attempting to silence the voices in my head.
In respect for your trying and unexpectedly emotional week, I will refrain from the rant that the linked story inspired in me. Thanks to the post about the USA-Mexico match and some surfing on the subject afterwards, I've had a realization about sports: I dont actually hate sports at all, it is fandom that i hate, and while sports fandom strikes me as the worst variety, I hate music fandom and tv show fandom and all the other varieties of fandom too. Anyway, I hope you get some time to work out the kinks this weekend. Illegitimi non carborundum
No, no. DOn't hold back on my account. I didn't mean emotional in the sense of fragile. I just meant that in the midst of bad stuff there are some really good kids and you feel proud of the change you see in them.I figure your complaint with the story will be about the chickenshit rule that didn't allow the kid in the game. Yes. But. In the situation I am in now, seeing kids who are able to empathize with other people and think about acting selflessly is impressive to me. I hope I can help kids reach that, but it doesn't look that way right now.
Actually, my criticism was about a kid who is trying to have a normal day and play a game and having lots of attention brought to him so that some folks can make the sort of big cheese gesture that is about showing off their compassion, also about the coach who tells the story in such a way as to make sure that it is clear to everyone that the idea to ditch the free throw was his, not one of his players', and yeah, also the idea that there would need to be any sort of discussion about overlooking the rule under these very special circumstances in a HIGH SCHOOL sporting event, the least consequential or important event that communities offer, contributing even less than the obligatory senior production of Okalahoma! and the obligatory stoned leap from tabcat bridge that was part of my own graduation right of passage. Even the stoned and geeky and dumb etc who were my peers in high school were capable of much more profound gestures of sympathy that were not public and self-serving and insensitive to the person grieving in the way that the jock gesture is. Maybe the kid wanted or at least was okay with the public attention to his mourning, I don't know. And maybe he was even cool with press coverage of the gesture so that everyone could have their name in the paper, but i have to say that if I was that kid, I would have preferred that it not be a big deal and that my teamates treat me well and give some support without making such a big deal of it that i was stuck not just having to deal with my mom dying and everyone acting weird toward me at the same time, but also have to show my public appreciation for being allowed to go play a game of basketball. thats all I'm saying.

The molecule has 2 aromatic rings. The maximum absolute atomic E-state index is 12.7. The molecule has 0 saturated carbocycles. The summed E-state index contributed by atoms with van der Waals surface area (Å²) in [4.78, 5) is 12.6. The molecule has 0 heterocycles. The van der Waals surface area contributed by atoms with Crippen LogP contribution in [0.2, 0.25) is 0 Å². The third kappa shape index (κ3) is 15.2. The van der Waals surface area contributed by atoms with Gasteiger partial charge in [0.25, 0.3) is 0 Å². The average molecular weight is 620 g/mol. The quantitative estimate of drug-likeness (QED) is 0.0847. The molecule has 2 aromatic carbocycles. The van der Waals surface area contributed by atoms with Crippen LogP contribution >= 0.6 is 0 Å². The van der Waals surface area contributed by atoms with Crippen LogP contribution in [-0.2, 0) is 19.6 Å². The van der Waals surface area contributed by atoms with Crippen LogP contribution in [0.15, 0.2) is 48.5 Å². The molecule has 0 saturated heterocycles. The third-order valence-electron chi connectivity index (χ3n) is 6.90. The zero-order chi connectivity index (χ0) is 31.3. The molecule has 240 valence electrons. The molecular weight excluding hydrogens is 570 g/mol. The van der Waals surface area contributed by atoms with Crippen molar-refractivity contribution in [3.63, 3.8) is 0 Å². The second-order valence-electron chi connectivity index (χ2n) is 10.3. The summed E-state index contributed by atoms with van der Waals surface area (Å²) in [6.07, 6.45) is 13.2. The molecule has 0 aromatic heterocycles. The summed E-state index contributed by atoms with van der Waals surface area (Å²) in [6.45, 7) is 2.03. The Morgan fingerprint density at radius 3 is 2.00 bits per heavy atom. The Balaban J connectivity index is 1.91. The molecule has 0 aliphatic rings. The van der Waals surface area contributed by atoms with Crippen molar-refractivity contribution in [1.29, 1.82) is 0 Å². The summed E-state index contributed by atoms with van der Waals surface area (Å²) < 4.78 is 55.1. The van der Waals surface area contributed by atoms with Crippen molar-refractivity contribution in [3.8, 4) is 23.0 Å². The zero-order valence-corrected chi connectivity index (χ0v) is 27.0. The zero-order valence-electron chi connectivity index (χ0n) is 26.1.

I hear what you are saying, David, in the sense that I can hear you saying it and I know that is how you feel about sports. But I think the gulf in our feelings on the subject is a little broad for me to say that I fully understand it. One reason I enjoy participating in sports is because it feels very much like family to me, and I know that if I was that kid and my mom died, I would want to be with my team as well. Also, I respect the gesture of a kid who has spent hundreds of hours making sure he gets free-throws right missing them on purpose because there is nothing else he can really do for another guy his age who is experiencing something rotten. And if the coaches sound ham-handed, it is probably because they are coaches. Anyway, I am glad that you are around to remind me of the angles that I didn't think of, but I still think i is a touching story.
Post a Comment